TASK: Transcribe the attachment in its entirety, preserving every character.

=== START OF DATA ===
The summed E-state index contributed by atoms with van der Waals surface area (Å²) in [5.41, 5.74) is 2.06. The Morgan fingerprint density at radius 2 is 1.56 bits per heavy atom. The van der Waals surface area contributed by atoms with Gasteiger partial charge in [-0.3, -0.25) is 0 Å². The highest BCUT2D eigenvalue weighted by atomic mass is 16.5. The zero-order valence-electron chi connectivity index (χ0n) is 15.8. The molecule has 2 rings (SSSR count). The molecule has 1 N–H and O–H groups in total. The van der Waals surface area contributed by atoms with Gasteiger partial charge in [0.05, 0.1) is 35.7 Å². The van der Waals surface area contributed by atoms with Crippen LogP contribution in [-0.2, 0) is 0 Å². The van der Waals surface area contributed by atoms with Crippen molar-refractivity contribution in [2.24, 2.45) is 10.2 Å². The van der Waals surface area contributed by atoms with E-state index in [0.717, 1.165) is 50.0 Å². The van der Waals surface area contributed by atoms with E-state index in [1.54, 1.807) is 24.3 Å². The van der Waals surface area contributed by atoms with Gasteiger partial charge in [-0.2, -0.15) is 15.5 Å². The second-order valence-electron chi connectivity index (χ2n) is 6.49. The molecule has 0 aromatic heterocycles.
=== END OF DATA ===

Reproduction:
The summed E-state index contributed by atoms with van der Waals surface area (Å²) in [5.41, 5.74) is 2.06. The Morgan fingerprint density at radius 2 is 1.56 bits per heavy atom. The van der Waals surface area contributed by atoms with Gasteiger partial charge in [-0.3, -0.25) is 0 Å². The highest BCUT2D eigenvalue weighted by atomic mass is 16.5. The zero-order valence-electron chi connectivity index (χ0n) is 15.8. The molecule has 2 rings (SSSR count). The molecule has 1 N–H and O–H groups in total. The van der Waals surface area contributed by atoms with Gasteiger partial charge in [0.05, 0.1) is 35.7 Å². The van der Waals surface area contributed by atoms with Crippen LogP contribution in [-0.2, 0) is 0 Å². The van der Waals surface area contributed by atoms with Crippen molar-refractivity contribution in [2.24, 2.45) is 10.2 Å². The van der Waals surface area contributed by atoms with E-state index in [0.717, 1.165) is 50.0 Å². The van der Waals surface area contributed by atoms with E-state index in [1.54, 1.807) is 24.3 Å². The van der Waals surface area contributed by atoms with Gasteiger partial charge in [-0.2, -0.15) is 15.5 Å². The second-order valence-electron chi connectivity index (χ2n) is 6.49. The molecule has 0 aromatic heterocycles.